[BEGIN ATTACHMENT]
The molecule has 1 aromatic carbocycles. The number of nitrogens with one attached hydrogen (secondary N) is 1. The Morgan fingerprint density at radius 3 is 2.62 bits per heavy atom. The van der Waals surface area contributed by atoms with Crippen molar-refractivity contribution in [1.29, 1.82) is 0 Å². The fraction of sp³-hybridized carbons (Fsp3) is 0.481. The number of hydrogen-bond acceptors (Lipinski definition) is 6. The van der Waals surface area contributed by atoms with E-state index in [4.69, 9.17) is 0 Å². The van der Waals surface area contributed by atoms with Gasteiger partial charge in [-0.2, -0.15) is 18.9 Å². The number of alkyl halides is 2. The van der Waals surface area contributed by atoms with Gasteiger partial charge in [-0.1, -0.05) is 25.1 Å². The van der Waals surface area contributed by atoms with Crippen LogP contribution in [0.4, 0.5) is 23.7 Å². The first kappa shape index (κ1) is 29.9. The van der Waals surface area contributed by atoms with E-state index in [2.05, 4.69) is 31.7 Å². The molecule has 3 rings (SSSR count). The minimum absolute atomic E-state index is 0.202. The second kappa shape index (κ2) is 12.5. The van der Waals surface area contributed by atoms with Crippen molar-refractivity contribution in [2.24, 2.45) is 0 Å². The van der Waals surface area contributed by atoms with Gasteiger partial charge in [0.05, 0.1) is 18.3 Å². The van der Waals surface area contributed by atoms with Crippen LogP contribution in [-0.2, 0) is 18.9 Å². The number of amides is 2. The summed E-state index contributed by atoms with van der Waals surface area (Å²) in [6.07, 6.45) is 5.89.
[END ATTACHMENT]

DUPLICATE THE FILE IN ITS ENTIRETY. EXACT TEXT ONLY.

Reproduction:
The molecule has 1 aromatic carbocycles. The number of nitrogens with one attached hydrogen (secondary N) is 1. The Morgan fingerprint density at radius 3 is 2.62 bits per heavy atom. The van der Waals surface area contributed by atoms with Crippen molar-refractivity contribution in [1.29, 1.82) is 0 Å². The fraction of sp³-hybridized carbons (Fsp3) is 0.481. The number of hydrogen-bond acceptors (Lipinski definition) is 6. The van der Waals surface area contributed by atoms with E-state index in [4.69, 9.17) is 0 Å². The van der Waals surface area contributed by atoms with Gasteiger partial charge in [-0.2, -0.15) is 18.9 Å². The number of alkyl halides is 2. The van der Waals surface area contributed by atoms with Gasteiger partial charge in [-0.1, -0.05) is 25.1 Å². The van der Waals surface area contributed by atoms with Crippen LogP contribution in [0.4, 0.5) is 23.7 Å². The first kappa shape index (κ1) is 29.9. The van der Waals surface area contributed by atoms with E-state index in [2.05, 4.69) is 31.7 Å². The molecule has 3 rings (SSSR count). The minimum absolute atomic E-state index is 0.202. The second kappa shape index (κ2) is 12.5. The van der Waals surface area contributed by atoms with Crippen molar-refractivity contribution in [2.24, 2.45) is 0 Å². The van der Waals surface area contributed by atoms with Gasteiger partial charge in [0.05, 0.1) is 18.3 Å². The van der Waals surface area contributed by atoms with Crippen LogP contribution in [-0.2, 0) is 18.9 Å². The number of amides is 2. The summed E-state index contributed by atoms with van der Waals surface area (Å²) in [6.07, 6.45) is 5.89.